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I am editing an old Jim Barrett Backshop sequence for re-release on the OGR YouTube channel. In the sequence, Jim mentions the old line of Poly S paints, which are no longer available. I want to update the video with correct information about today's paints.

What do you folks recommend as the appropriate 21st century substitute for Poly S paints?

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Yes.  I think the Poly S line may have been around a bit longer after Flouquil was discontinued. Poly S became part of the Testors Model Master line. When Flouquil disappeared. I tried True Color for a bit and eventually went to Scalecoat 1. Then they went under. I now use Tamiya Laquer. No RR colors per se. But they offer a lot of colors that are pretty close. Rubber Black is a good match for Grimy Black. I’m also in the camp that prefers to paint with solvents.
When I have painted with acrylics. I really like the Mission Model lines. A lot of military colors. But many will work for weathering. Vallejo’s also sprays well. I weathered my rails using the above mentioned Microlux Rail Brown and Grimy Black. With a little thinner they sprayed and covered well. A lot comes down for me as to what’s available locally. Tamiya is carried in a lot of hobby shops.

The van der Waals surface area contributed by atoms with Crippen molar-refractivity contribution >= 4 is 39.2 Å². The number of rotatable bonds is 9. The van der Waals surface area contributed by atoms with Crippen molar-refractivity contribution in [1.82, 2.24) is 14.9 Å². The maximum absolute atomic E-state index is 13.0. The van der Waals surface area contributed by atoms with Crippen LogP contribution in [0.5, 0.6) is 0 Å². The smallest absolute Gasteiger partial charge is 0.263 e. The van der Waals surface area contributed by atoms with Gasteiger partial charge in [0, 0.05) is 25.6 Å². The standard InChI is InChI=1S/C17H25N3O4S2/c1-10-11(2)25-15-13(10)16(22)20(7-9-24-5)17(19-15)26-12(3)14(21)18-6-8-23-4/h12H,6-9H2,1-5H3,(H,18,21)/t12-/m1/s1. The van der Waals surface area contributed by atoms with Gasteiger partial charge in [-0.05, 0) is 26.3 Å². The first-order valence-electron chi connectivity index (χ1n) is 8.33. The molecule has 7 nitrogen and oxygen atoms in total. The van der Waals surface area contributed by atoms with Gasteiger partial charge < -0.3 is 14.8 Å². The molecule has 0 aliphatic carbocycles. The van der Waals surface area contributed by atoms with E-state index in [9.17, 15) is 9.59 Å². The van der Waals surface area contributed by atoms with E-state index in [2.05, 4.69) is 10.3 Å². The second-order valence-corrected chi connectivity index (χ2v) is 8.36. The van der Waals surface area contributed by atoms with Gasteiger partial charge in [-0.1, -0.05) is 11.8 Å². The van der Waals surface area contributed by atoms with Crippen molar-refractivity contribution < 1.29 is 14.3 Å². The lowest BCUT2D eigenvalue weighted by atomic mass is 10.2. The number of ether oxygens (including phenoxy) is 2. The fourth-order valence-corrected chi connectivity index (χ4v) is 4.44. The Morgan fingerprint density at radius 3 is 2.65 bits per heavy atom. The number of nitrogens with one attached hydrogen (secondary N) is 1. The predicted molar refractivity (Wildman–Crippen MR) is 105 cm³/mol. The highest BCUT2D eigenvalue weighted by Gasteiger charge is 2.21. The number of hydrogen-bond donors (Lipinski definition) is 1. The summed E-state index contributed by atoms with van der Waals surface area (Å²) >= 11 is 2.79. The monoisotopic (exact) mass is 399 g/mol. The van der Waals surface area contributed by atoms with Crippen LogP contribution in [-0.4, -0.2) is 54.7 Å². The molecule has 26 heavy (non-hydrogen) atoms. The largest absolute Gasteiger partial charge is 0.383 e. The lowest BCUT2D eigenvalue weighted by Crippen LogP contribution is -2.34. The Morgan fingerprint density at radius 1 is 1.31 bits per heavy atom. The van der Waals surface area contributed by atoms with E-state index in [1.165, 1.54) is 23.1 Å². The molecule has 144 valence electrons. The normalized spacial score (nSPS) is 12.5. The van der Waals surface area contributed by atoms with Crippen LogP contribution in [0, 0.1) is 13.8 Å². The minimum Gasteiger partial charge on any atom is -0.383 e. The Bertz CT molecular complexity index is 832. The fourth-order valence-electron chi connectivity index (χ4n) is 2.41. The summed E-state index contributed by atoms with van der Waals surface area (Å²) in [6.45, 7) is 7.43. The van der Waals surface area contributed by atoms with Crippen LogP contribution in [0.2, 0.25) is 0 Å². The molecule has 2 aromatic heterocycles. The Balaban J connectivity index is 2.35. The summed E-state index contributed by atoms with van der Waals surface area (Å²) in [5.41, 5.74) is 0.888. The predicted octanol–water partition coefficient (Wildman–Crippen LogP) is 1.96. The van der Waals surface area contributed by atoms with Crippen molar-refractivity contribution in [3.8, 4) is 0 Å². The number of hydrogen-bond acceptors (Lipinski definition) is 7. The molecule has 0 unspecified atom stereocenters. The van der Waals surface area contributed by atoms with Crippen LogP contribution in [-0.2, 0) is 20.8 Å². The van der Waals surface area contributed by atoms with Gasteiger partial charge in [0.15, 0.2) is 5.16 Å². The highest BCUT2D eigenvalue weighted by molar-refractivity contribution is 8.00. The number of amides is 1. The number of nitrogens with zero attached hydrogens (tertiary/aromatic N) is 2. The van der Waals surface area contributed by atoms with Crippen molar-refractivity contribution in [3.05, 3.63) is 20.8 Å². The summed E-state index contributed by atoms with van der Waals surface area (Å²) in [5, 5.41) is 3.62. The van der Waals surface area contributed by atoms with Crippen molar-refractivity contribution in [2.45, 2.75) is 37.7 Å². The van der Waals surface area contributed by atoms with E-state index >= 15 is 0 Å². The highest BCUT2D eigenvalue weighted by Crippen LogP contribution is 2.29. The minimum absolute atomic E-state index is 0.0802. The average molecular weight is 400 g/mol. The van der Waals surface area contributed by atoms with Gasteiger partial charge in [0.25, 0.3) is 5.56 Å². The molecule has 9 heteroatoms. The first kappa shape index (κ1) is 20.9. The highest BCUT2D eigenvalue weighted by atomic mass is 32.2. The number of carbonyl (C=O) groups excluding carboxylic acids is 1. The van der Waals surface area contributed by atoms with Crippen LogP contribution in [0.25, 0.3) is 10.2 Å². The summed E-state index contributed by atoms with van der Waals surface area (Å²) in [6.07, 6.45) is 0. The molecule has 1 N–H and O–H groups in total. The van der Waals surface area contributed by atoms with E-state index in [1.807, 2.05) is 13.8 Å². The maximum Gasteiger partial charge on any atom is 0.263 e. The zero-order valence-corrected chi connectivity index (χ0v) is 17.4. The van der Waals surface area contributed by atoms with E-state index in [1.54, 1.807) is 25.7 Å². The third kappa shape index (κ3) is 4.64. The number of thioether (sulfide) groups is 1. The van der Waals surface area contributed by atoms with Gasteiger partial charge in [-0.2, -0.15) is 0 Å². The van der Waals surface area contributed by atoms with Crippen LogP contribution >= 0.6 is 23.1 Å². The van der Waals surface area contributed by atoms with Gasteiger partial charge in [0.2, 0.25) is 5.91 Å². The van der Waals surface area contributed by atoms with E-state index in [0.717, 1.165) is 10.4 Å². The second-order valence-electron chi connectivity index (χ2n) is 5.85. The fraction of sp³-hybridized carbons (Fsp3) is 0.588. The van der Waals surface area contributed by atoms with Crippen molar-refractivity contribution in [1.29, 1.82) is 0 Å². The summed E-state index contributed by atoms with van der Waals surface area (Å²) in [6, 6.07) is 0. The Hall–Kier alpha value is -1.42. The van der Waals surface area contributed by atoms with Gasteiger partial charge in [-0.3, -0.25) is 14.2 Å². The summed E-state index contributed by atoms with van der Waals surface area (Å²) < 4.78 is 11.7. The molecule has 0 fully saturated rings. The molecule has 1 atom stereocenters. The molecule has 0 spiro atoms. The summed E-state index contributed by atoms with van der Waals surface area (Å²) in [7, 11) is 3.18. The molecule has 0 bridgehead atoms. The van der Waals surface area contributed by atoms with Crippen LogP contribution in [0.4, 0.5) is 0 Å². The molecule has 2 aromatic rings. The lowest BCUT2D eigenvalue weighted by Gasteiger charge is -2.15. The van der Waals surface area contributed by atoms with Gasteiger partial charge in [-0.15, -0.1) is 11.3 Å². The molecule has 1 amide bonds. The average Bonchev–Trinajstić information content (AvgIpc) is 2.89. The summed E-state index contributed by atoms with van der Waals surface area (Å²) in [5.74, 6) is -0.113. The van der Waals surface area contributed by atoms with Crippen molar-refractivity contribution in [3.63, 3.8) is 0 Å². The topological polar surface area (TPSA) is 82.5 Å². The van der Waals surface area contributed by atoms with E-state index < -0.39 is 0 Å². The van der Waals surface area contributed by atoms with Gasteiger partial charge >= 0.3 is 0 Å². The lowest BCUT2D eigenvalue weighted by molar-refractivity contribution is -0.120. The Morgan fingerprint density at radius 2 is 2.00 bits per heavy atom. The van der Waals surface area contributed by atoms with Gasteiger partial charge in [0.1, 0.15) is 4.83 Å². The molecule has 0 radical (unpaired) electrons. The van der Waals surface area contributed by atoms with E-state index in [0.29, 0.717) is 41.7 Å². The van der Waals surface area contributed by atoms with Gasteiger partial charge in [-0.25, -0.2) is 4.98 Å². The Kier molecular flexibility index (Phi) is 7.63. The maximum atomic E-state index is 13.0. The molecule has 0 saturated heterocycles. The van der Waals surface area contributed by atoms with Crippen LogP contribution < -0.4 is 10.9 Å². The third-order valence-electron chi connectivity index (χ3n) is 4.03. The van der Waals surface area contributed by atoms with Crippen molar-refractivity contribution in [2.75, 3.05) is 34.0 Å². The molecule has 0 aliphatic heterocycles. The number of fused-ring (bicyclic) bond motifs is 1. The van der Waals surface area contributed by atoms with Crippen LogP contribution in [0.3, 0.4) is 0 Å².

The only thing I don’t like about the Vallejo paint is that it is not as durable as the old Polly Scale/Model Masters paint. It will rub right off with water. Tamiya will come right off with alcohol. They both still have their uses though and offer some great colors.

I just tried some Rail Center acrylics I picked up at York. These are made by Ammo and they have some nice RR colors. Paint seems to behave a lot like Polly/MM.

I also had some good results recently with Badger acrylics.

For those of us over at the kid's table, who just need some nice paint work occasionally with minimal fuss, I find Vallejo paints applied with a brush to do well. This photo is of a Lionel ESE 4-6-4 dressed for Mercury service later in life. The silver boiler area was re-painted using a Vallejo gray (I do forget which one) and minimal masking and fuss, and a basic brush. Un-thinned paint. Not one brush mark (I had experimented before touching the Hudson). 

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Why not go with a generic reference, such as 'a quality acrylic model paint', or such.